Sunday, 19 October 2014

Time to Think with a Giant Rooster, in Chester and in Bed with Jack

In some ways it felt like there wasn't much time to think last week. On Monday my day started at 06.00 and I had just 60 minutes at my desk before the day's first meeting occurred. I left the office 12 hours later having attended just 3 meetings all day, but these were 3 long meetings, each of which ran straight into the next. Tuesday there were 8 scheduled meetings with a series of ad-hoc meetings occurring in the middle of the day.

Wednesday I had 2 meetings with colleagues before driving over to the Radisson Blu Edwardian Hotel in Manchester for a Council of Deans (Health) Executive away day. This hotel is one of my favourites. The building (or at least part of the building) was once Manchester’s premier concert hall, the Free Trade Hall, home of the internationally famous Halle Orchestra. One of the reasons I like the hotel is its eclectic art collection, the latest addition being a giant Rooster created by Lotus Arts de Vivre. In Chinese Feng Shui the Rooster is a decorative animal often placed in a house to ward of everything from snakes to evil people and anything in between that might bring trouble and or bad luck to the house.  

Another reason I liked the hotel is its fast and free wi fi. So I felt confident that I would be able to keep up with the days email demands while being at the away day. What I hadn't bargained for was being asked to turn off all my electronic gadgets and to keep them off until it was time to leave later on that day. As I knew I had to leave Manchester and drive across to Chester for an evening’s meeting the thought of not being able stay in touch with things was extremely annoying.

The facilitator for the day (Gill) was fantastic however. She was an advocate and student of the Thinking Environment, and drew upon the work of Nancy Kline. Nancy’s books are well worth reading. The founding concept of her work is that the quality of everything we do depends upon the quality of the thinking we do first. The quality of our thinking depends on the way we treat each other while we are thinking. Guided by 10 behaviours that generate the best thinking (attention, equality, ease, appreciation, encouragement, feelings, information, diversity, incisive questions and place) Gill enabled the finest day of thinking, strategic planning and action agreement I have ever been part of.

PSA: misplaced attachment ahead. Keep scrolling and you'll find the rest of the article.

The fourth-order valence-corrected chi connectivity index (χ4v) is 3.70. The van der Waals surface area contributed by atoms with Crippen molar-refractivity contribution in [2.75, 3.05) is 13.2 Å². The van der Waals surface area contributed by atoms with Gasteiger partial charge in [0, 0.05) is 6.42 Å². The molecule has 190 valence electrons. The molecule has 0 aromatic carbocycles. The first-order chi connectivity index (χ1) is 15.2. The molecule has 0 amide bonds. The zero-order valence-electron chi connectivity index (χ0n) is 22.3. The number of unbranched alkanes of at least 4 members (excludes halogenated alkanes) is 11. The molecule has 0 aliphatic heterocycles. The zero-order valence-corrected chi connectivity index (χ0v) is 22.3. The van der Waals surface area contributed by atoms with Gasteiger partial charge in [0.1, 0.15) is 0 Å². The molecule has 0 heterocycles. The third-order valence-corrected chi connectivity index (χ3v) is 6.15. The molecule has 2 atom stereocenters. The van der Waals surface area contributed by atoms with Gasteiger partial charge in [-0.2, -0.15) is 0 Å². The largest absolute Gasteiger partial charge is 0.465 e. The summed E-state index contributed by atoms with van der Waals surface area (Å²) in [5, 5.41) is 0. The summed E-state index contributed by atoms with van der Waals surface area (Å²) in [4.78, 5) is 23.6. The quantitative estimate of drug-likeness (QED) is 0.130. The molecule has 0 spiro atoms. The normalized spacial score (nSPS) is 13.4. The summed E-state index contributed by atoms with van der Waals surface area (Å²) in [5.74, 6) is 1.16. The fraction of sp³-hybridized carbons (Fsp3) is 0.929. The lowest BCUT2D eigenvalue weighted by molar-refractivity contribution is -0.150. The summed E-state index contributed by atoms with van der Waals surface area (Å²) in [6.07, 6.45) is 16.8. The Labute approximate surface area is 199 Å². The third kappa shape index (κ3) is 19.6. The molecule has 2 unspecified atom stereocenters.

At the end of the day, I trekked across the countryside during the rush hour traffic to Chester. I was staying at the Double Tree Hilton, for the University Executive annual planning conference. The evening session was an opportunity to discuss our strategic aims with the VC and our new Chair of Council, Baroness Beverley Hughes. Both the VC and Chair sat on my table at dinner, so there was also an opportunity to get to know the person behind their University role.

The following day was a full-on day of exploration, discussion, and decision making around the main aims of our strategic plan. However, for me the quality of our thinking didn't feel quite like that of the previous day. The encouragement and attentiveness was there, but unlike the previous day, gaining a voice was a great deal more difficult. Whilst in my experience of such days at the University, this was a good one, only time will tell if the quality of outcome delivers what we hope it will. Friday, was a repeat of Monday in terms of meetings and time, with the only difference being the middle meeting was held off campus so there were a couple of journeys that served to break the day up. Last night, (well this morning really) young Jack (who celebrated his 3rd birthday last week) was staying overnight. He went off to sleep without any trouble, but then appeared at my bedside at 02.00 to tell me he couldn't sleep. It was something to do with a certain Mr Tumble and a tractor apparently

He climbed into my bed, and was soon fast asleep again. However, I was then wide awake. So for the last few hours I have taken the opportunity to reflect and think about my week, (hence this post) and I realised the importance of making time for appreciative deep thinking, which, as I write this with Jack beside me, asleep and completely content with the world, is very different from deep sleeping. Off to Leeds see the some of my other grandchildren later, so I'm going to snuggle down now and see if I can get 40 winks sleep!